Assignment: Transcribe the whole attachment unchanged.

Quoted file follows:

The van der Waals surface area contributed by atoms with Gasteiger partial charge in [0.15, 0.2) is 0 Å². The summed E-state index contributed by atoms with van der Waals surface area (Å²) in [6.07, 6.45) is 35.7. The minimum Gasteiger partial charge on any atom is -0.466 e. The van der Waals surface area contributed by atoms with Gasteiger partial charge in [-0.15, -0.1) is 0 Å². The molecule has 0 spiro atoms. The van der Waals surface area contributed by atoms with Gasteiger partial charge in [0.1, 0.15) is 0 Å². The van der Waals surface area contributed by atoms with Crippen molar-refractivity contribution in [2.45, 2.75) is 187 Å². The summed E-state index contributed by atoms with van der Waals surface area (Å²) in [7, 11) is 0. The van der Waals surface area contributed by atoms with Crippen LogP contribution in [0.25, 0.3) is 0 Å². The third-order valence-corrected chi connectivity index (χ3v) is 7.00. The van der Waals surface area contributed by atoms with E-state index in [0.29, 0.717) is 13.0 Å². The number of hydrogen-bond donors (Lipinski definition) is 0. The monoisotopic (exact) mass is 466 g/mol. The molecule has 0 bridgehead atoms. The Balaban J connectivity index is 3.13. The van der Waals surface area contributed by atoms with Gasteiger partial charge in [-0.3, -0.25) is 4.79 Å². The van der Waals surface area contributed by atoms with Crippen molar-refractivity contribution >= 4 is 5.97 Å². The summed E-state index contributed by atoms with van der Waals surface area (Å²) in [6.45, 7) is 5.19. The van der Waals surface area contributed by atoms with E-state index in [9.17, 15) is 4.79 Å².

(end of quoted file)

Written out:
The van der Waals surface area contributed by atoms with Gasteiger partial charge in [0.15, 0.2) is 0 Å². The summed E-state index contributed by atoms with van der Waals surface area (Å²) in [6.07, 6.45) is 35.7. The minimum Gasteiger partial charge on any atom is -0.466 e. The van der Waals surface area contributed by atoms with Gasteiger partial charge in [-0.15, -0.1) is 0 Å². The molecule has 0 spiro atoms. The van der Waals surface area contributed by atoms with Gasteiger partial charge in [0.1, 0.15) is 0 Å². The van der Waals surface area contributed by atoms with Crippen molar-refractivity contribution in [2.45, 2.75) is 187 Å². The summed E-state index contributed by atoms with van der Waals surface area (Å²) in [7, 11) is 0. The van der Waals surface area contributed by atoms with Crippen LogP contribution in [0.25, 0.3) is 0 Å². The third-order valence-corrected chi connectivity index (χ3v) is 7.00. The van der Waals surface area contributed by atoms with E-state index in [0.29, 0.717) is 13.0 Å². The number of hydrogen-bond donors (Lipinski definition) is 0. The monoisotopic (exact) mass is 466 g/mol. The molecule has 0 bridgehead atoms. The Balaban J connectivity index is 3.13. The van der Waals surface area contributed by atoms with Gasteiger partial charge in [-0.3, -0.25) is 4.79 Å². The van der Waals surface area contributed by atoms with Crippen molar-refractivity contribution >= 4 is 5.97 Å². The summed E-state index contributed by atoms with van der Waals surface area (Å²) in [6.45, 7) is 5.19. The van der Waals surface area contributed by atoms with E-state index in [9.17, 15) is 4.79 Å².